It's not political satire. But it has all the elements.
Assemblyman Tim Donnelly, R-Twin Peaks, is known mainly for his outspoken criticism of illegal immigrants, his former membership in the Minuteman Project, and his arrest last year at a Southern California airport for stashing a loaded handgun in his luggage.
On Wednesday, Ventura Star Capitol reporter Timm Herdt was first to unearth the news that Donnelly has also opened an exploratory committee to run for governor in 2014. That sparked a rush of stories by other Capitol reporters.
It certainly spiced up an otherwise quiet day in Sacramento.
In the aftermath of an election year that proved to be disastrous for the Republican Party in California, Donnelly would appear to be the last person the GOP would pick as its standard-bearer in the next election cycle. The party's registration has already dipped below 30 percent, and it suffered enough losses to hand Democrats their first two-thirds supermajority in the legislature in more than a century.
The Republicans had particular difficulty attracting Latino voters this year.
But Donnelly, in an interview posted on a conservative website, said he is motivated to run because "There's nobody out there who is fighting for us."
Donnelly, first elected to the Assembly two years ago, was a member of the Minuteman Project, a citizens group formed to patrol the U.S.-Mexico border. He tried and failed this year to roll back a new law that gives a college tuition break to undocumented immigrant students.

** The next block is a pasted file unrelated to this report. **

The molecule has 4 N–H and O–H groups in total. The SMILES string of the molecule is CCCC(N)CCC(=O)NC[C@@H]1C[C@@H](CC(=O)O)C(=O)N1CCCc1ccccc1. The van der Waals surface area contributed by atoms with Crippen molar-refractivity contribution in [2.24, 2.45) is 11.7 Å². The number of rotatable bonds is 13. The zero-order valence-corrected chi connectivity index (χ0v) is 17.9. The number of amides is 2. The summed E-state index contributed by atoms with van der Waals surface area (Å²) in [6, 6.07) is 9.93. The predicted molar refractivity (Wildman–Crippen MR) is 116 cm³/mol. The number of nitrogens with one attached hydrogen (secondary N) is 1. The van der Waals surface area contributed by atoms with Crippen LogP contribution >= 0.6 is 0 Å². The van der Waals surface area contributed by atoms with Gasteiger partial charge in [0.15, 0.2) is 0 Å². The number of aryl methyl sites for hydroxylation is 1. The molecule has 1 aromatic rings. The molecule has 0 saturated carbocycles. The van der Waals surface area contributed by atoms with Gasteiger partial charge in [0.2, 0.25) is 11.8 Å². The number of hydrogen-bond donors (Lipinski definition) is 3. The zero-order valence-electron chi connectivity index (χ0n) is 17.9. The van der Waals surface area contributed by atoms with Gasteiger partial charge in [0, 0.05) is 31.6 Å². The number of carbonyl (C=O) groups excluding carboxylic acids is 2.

Donnelly made headlines late last year when he was arrested at Ontario International Airport after officers discovered a loaded handgun in his carry-on luggage as he prepared to board a flight to Sacramento. He said he had forgotten about the weapon, had his charges reduced to misdemeanors, and was given three-years probation.
News of Donnelly's interest in the governorship was, of course, an immediate source of delight for Democrats. Democratic consultant Jason Kinney proclaimed, via Twitter, that he was "giddy" at the prospect of Donnelly's candidacy.
Thoughtful Republicans, both in Sacramento and in Washington, are talking of the need to rebuild their party by changing their message on immigration and nurturing a moderate image.
Donnelly and his followers didn't get that memo. If he's serious about his candidacy, for those hoping to broaden the party's appeal, it adds up to a lump of coal in the GOP's Christmas stocking.